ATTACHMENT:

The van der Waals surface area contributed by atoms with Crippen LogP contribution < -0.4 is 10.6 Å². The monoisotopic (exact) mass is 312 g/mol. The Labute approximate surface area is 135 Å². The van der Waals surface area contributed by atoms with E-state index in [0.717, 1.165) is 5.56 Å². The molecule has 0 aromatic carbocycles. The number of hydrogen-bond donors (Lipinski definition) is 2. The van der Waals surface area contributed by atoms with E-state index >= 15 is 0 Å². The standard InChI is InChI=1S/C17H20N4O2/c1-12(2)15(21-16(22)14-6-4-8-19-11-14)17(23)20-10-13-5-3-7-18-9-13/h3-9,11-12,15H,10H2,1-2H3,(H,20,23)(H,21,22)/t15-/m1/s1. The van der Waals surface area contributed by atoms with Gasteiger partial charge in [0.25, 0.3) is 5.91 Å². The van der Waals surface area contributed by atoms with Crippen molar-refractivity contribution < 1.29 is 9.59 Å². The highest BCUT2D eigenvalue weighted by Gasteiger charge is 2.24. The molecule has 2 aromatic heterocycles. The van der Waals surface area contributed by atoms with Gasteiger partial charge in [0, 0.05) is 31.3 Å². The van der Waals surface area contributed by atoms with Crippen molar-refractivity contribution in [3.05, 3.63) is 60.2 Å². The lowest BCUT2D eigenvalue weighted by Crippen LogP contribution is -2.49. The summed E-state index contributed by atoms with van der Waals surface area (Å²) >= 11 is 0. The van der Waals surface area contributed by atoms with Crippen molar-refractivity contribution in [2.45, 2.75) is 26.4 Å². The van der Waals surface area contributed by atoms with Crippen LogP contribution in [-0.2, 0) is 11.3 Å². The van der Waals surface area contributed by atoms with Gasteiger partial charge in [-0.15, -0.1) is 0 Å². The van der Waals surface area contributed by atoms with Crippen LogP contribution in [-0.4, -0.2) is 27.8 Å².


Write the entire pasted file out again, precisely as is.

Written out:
The van der Waals surface area contributed by atoms with Crippen LogP contribution < -0.4 is 10.6 Å². The monoisotopic (exact) mass is 312 g/mol. The Labute approximate surface area is 135 Å². The van der Waals surface area contributed by atoms with E-state index in [0.717, 1.165) is 5.56 Å². The molecule has 0 aromatic carbocycles. The number of hydrogen-bond donors (Lipinski definition) is 2. The van der Waals surface area contributed by atoms with E-state index >= 15 is 0 Å². The standard InChI is InChI=1S/C17H20N4O2/c1-12(2)15(21-16(22)14-6-4-8-19-11-14)17(23)20-10-13-5-3-7-18-9-13/h3-9,11-12,15H,10H2,1-2H3,(H,20,23)(H,21,22)/t15-/m1/s1. The van der Waals surface area contributed by atoms with Gasteiger partial charge in [0.25, 0.3) is 5.91 Å². The van der Waals surface area contributed by atoms with Crippen molar-refractivity contribution < 1.29 is 9.59 Å². The highest BCUT2D eigenvalue weighted by Gasteiger charge is 2.24. The molecule has 2 aromatic heterocycles. The van der Waals surface area contributed by atoms with Gasteiger partial charge in [0, 0.05) is 31.3 Å². The van der Waals surface area contributed by atoms with Crippen molar-refractivity contribution in [3.05, 3.63) is 60.2 Å². The lowest BCUT2D eigenvalue weighted by Crippen LogP contribution is -2.49. The summed E-state index contributed by atoms with van der Waals surface area (Å²) >= 11 is 0. The van der Waals surface area contributed by atoms with Crippen molar-refractivity contribution in [2.45, 2.75) is 26.4 Å². The van der Waals surface area contributed by atoms with Crippen LogP contribution in [-0.2, 0) is 11.3 Å². The van der Waals surface area contributed by atoms with Gasteiger partial charge in [-0.15, -0.1) is 0 Å². The van der Waals surface area contributed by atoms with Crippen LogP contribution in [-0.4, -0.2) is 27.8 Å².